Saturday morning, September 7, 2019
Today, we paid a visit to Ben & Jerry’s Factory in Waterbury. Any ice cream aficionado will tell you that this is the number one reason to visit Vermont. Ben & Jerry’s ice cream was founded by Ben Cohen and Jerry Greenfield in 1978, and they opened their first “scoop shop” in Burlington, Vermont. In 1978, they began franchising the shops, and they now have locations all over the world. It continues to thrive as part of the Unilever family of brands. In 2018, there were 54 flavors available, including my favorite (Coffee, Coffee BuzzBuzzBuzz!) and my husband’s (Cherry Garcia.)
In 1985, Cohen and Greenfield created the Ben & Jerrys Foundation, donating 7.5% of the company’s pretax profits to philanthropy. When we chose our tour, The Flavor Fanatic Experience, we were given the option of devoting a portion of the fee to one of three charities:
- The Children’s Literacy Foundation (CLiF) is a nonprofit organization whose mission is to inspire a love of reading and writing among children up to age 12 throughout New Hampshire and Vermont. We opted for this one which aligns so closely with our own desire to promote education.
- Salvation Farm‘s mission is to build increased resilience in Vermont’s food system through agricultural surplus management. They also grow some of the fruits used by Ben’s and Jerry’s.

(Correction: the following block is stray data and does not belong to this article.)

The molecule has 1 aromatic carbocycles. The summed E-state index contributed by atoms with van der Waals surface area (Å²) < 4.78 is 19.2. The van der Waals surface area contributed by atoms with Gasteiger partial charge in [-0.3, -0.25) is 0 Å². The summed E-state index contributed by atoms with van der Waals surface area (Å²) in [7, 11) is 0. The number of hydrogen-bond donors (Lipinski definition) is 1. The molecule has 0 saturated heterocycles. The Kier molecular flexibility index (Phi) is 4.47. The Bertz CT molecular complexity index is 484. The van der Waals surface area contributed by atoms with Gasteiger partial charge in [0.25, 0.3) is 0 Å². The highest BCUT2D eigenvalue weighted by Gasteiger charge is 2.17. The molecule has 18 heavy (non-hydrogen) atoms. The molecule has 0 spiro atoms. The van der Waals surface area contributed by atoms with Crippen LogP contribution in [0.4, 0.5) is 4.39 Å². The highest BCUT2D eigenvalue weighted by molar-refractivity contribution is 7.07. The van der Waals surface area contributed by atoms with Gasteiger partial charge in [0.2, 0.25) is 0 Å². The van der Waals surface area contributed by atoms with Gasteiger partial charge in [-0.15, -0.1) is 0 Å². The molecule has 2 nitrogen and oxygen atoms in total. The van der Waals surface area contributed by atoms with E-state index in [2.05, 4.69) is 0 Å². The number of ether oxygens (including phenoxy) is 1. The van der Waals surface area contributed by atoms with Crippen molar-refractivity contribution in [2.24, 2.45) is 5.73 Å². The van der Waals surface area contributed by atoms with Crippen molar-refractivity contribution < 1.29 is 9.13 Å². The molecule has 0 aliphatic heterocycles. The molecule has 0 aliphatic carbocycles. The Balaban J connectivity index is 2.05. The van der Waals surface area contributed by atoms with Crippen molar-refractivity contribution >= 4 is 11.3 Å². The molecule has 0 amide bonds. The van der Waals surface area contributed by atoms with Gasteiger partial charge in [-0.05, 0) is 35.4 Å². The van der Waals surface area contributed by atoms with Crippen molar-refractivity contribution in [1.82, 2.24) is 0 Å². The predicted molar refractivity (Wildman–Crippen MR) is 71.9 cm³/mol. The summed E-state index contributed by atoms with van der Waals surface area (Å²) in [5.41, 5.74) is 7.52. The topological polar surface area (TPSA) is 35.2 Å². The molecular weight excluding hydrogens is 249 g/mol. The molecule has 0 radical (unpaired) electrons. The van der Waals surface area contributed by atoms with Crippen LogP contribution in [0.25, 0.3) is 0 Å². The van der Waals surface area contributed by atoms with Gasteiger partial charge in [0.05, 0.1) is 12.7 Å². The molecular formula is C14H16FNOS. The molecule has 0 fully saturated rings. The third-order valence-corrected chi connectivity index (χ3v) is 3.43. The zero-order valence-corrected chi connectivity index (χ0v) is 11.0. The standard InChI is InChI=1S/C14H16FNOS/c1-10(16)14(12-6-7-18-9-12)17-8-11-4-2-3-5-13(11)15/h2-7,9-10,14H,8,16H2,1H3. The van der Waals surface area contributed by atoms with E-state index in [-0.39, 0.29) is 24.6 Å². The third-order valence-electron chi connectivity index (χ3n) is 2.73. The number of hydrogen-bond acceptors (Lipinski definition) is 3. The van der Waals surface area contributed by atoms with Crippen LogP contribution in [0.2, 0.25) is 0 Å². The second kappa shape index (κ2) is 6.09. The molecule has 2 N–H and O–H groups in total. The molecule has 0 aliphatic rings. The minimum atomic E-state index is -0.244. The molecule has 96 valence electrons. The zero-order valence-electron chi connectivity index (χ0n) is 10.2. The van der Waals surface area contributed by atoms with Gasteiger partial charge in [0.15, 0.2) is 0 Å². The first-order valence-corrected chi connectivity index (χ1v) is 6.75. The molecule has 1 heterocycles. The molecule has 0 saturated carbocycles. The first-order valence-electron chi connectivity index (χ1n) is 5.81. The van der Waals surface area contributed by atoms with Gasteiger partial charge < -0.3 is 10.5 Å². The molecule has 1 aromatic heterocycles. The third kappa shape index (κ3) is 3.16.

- Migrant Justice‘s mission is to build the voice, capacity, and power of the farmworker community and engage community partners to organize for economic justice and human rights.
First we toured the factory – no photos allowed. Our tour guide explained the process and talked about some of the local vendors that they get products from, including Salvation Farm, and Cabot Creamery, a farm co-op based in Vermont. Dairy waste is returned to local farm suppliers to use for producing energy. Ben & Jerrys also source many Fairtrade certified ingredients. At the end of the tour we sampled some ice cream, which we could enjoy guilt free – almost! The flavor today was Sweet Like Sugar Cookie Dough – it was very sweet, with a crunchy texture just like a sugar cookie.
After the factory tour, we did the Flavor Fanatic Experience, which allowed us to go into the Flavor Lab and whip up a batch of ice cream ourselves – Vanilla Caramel Brownie. We mixed vanilla into the heavy cream, sampled it (of course), then poured it into the mixer/chiller (a very expensive machine). All throughout the process, we learned more about what’s involved in making quality ice cream – the correct blend of cream and milk, the best ingredients, the balance of flavors – everything that makes a delicious batch of creamy, cold goodness.
Once the ice cream was of soft-serve texture, we took it out, spooned it into a couple of containers, then added brownies (sampling again) and stirred to mix thoroughly.
Next, we layered the caramel – lots of gooey caramel – and gave it a final mix before spooning it into a box and putting it in the freezer.
Did I mention that we sampled it? This carton will be tested by Quality Control, and if it’s not contaminated by our activities, will be served for sampling at a future factory tour. All of this was followed up with an ice cream cone! We were so sugared up that we forgot to visit the Flavor Graveyard – darn! We’ll just have to come back.
This was all before noon. What a delightful experience, and we even get to keep these snazzy smocks.